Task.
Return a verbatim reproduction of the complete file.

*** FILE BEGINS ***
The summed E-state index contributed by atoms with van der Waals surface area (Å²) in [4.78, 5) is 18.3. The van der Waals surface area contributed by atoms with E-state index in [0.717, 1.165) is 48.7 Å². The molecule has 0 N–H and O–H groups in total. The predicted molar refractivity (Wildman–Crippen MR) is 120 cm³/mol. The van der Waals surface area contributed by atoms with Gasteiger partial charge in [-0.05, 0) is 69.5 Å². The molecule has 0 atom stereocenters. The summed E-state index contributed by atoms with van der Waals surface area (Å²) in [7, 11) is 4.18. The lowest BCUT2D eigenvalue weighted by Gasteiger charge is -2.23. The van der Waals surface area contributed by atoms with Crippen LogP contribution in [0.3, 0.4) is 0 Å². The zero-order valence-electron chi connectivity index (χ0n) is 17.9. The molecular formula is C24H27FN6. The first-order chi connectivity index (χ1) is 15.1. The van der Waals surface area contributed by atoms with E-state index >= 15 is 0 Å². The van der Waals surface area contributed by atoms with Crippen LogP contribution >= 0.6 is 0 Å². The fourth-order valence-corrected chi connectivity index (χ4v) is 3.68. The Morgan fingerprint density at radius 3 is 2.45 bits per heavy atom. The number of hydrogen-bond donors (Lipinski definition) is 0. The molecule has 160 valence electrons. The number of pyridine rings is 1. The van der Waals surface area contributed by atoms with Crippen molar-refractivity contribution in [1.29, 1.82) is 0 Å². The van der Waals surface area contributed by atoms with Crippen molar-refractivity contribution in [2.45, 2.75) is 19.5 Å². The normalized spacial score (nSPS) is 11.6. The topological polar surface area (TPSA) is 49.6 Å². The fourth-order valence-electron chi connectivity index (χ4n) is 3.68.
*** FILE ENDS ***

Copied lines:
The summed E-state index contributed by atoms with van der Waals surface area (Å²) in [4.78, 5) is 18.3. The van der Waals surface area contributed by atoms with E-state index in [0.717, 1.165) is 48.7 Å². The molecule has 0 N–H and O–H groups in total. The predicted molar refractivity (Wildman–Crippen MR) is 120 cm³/mol. The van der Waals surface area contributed by atoms with Gasteiger partial charge in [-0.05, 0) is 69.5 Å². The molecule has 0 atom stereocenters. The summed E-state index contributed by atoms with van der Waals surface area (Å²) in [7, 11) is 4.18. The lowest BCUT2D eigenvalue weighted by Gasteiger charge is -2.23. The van der Waals surface area contributed by atoms with Crippen LogP contribution in [0.3, 0.4) is 0 Å². The zero-order valence-electron chi connectivity index (χ0n) is 17.9. The molecular formula is C24H27FN6. The first-order chi connectivity index (χ1) is 15.1. The van der Waals surface area contributed by atoms with E-state index >= 15 is 0 Å². The van der Waals surface area contributed by atoms with Crippen LogP contribution >= 0.6 is 0 Å². The fourth-order valence-corrected chi connectivity index (χ4v) is 3.68. The Morgan fingerprint density at radius 3 is 2.45 bits per heavy atom. The number of hydrogen-bond donors (Lipinski definition) is 0. The molecule has 160 valence electrons. The number of pyridine rings is 1. The van der Waals surface area contributed by atoms with Crippen molar-refractivity contribution in [1.29, 1.82) is 0 Å². The van der Waals surface area contributed by atoms with Crippen molar-refractivity contribution in [2.45, 2.75) is 19.5 Å². The normalized spacial score (nSPS) is 11.6. The topological polar surface area (TPSA) is 49.6 Å². The fourth-order valence-electron chi connectivity index (χ4n) is 3.68.